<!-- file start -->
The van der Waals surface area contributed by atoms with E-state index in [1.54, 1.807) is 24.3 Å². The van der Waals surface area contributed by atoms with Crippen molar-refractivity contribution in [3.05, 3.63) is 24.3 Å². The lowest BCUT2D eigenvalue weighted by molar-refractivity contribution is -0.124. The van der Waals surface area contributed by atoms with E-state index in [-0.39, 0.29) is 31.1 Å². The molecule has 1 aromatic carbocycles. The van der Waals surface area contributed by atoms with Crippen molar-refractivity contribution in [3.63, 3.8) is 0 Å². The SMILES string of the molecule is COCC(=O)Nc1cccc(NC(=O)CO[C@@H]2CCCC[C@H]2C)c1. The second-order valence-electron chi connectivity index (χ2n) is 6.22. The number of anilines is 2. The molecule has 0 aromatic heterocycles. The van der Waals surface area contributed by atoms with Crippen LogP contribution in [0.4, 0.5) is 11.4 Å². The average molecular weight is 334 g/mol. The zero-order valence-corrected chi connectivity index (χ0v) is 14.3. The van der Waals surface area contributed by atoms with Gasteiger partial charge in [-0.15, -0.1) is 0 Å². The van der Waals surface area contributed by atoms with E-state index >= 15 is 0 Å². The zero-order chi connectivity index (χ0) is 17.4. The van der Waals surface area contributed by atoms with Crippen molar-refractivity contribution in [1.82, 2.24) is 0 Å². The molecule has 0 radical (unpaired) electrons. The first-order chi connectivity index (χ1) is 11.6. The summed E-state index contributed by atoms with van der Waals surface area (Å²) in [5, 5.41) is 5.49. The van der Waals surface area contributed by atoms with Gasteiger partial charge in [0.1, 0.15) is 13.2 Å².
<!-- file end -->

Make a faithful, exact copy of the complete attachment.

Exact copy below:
The van der Waals surface area contributed by atoms with E-state index in [1.54, 1.807) is 24.3 Å². The van der Waals surface area contributed by atoms with Crippen molar-refractivity contribution in [3.05, 3.63) is 24.3 Å². The lowest BCUT2D eigenvalue weighted by molar-refractivity contribution is -0.124. The van der Waals surface area contributed by atoms with E-state index in [-0.39, 0.29) is 31.1 Å². The molecule has 1 aromatic carbocycles. The van der Waals surface area contributed by atoms with Crippen molar-refractivity contribution in [3.63, 3.8) is 0 Å². The SMILES string of the molecule is COCC(=O)Nc1cccc(NC(=O)CO[C@@H]2CCCC[C@H]2C)c1. The second-order valence-electron chi connectivity index (χ2n) is 6.22. The number of anilines is 2. The molecule has 0 aromatic heterocycles. The van der Waals surface area contributed by atoms with Crippen LogP contribution in [0.4, 0.5) is 11.4 Å². The average molecular weight is 334 g/mol. The zero-order valence-corrected chi connectivity index (χ0v) is 14.3. The van der Waals surface area contributed by atoms with Gasteiger partial charge in [-0.15, -0.1) is 0 Å². The van der Waals surface area contributed by atoms with E-state index >= 15 is 0 Å². The zero-order chi connectivity index (χ0) is 17.4. The van der Waals surface area contributed by atoms with Crippen molar-refractivity contribution in [1.82, 2.24) is 0 Å². The molecule has 0 radical (unpaired) electrons. The first-order chi connectivity index (χ1) is 11.6. The summed E-state index contributed by atoms with van der Waals surface area (Å²) in [5, 5.41) is 5.49. The van der Waals surface area contributed by atoms with Gasteiger partial charge in [0.1, 0.15) is 13.2 Å².